Pre-Columbian antiquities from pre-Spanish contact are widely varied and well-known. The existence of most tribes spanned hundreds to thousands of years prior to European explorers arriving. What is rare are those artifacts that show evidence of the EARLIEST of Spanish contact when the indigenous people converted to Christianity voluntarily, or by force. The Spanish conquering of the Aztecs was especially thorough. The abhorrence of the Aztec rituals and their perverse love of violence and gore is well-documented by the Spanish who were shocked by the Aztecs' obsession with the macabre and their brutal festivals of human sacrifice and cannibalism. The Spanish made especially sure that everything of this society was destroyed as much as they could. This is the reason that artifacts attributed to the Aztec culture are especially scarce today. After their submission to the conquest, the Aztecs (and many other indigenous tribes of the land) adopted Catholicism as their new religion and former worship of a Mother Goddess evolved into veneration for the Catholic Virgin Mary. All other deities were considered paganism by their conquerors. Objects from this very early Christianization of Mesoamerica are RARE and extremely insightful as to this early period of "thought re-alignment". This ceramic bust is one of the most impressive examples of that event.
This is a "Christianized" bust of TONANTZIN, the term for "mother goddess" of the Aztec Pre-Columbian Indians. Tonantzin is often shown wearing large ear spools and the original Pre-Spanish contact Aztec deity that this head was once of, once possessed such ear spools. Instead of sharing the fate of so many other Aztec objects and being destroyed, the bust shows obvious removal of the ear spools, most likely in the effort to continue in life as a Christian bust of the Catholic Virgin Mary that was a centric theme to the Spanish conquerors. The rarity of this example cannot be over-stated. While later colonial objects of post-Spanish contact can be found, those ceremonial objects that existed BEFORE the arrival of the Spaniards, and were later converted to acceptable standards after, are ULTRA-RARE and important evidence of Mesoamerica's cultural conversion.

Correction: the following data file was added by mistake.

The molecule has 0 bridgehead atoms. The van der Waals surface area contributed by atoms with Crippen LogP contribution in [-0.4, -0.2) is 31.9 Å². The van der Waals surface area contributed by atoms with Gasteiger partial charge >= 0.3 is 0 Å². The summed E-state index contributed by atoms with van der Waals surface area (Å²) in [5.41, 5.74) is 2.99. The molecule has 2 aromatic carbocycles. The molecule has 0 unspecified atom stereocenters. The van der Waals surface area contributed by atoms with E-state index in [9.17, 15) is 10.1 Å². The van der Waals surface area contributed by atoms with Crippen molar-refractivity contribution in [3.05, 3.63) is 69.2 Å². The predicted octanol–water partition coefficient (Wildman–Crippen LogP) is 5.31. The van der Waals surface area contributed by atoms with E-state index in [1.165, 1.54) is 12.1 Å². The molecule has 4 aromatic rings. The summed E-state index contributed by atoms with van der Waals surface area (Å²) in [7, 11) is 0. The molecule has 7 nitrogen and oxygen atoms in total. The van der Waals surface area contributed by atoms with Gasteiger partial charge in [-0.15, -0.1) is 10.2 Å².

Bust shows typical headdress for Tonantzin, as well as very late Aztec artistic style in the sculpture features. A true MUSEUM-CLASS example of early Spanish contact with the Aztecs. From the former collection of a U.S. government operative who worked in Central and South America during the 1950's and 1960's and imported into the U.S. by him, during this tenure.
Mineral and sediment deposits are evident and provide irrefutable indicators of authenticity and age, ONLY found in ORIGINAL specimens such as this.
While many ancient civilizations remain a mystery, little can be left to conjecture when it comes to the details of the Aztec way of life. An extensive and detailed collection of written and pictorial records exist for us today called CODICES (CODEX if singular) were produced before Spanish contact by the native tribes themselves, and afterwards during the Colonial period. These codices were created by the Aztecs in pictorial form, as well as by other indigenous tribal sources, all of which had no written language. Colonial era codices exist in greater number with roughly 500 separate codices known, showing extensive pictograms as well as being written in Spanish, Latin and in the original Nahuatl language.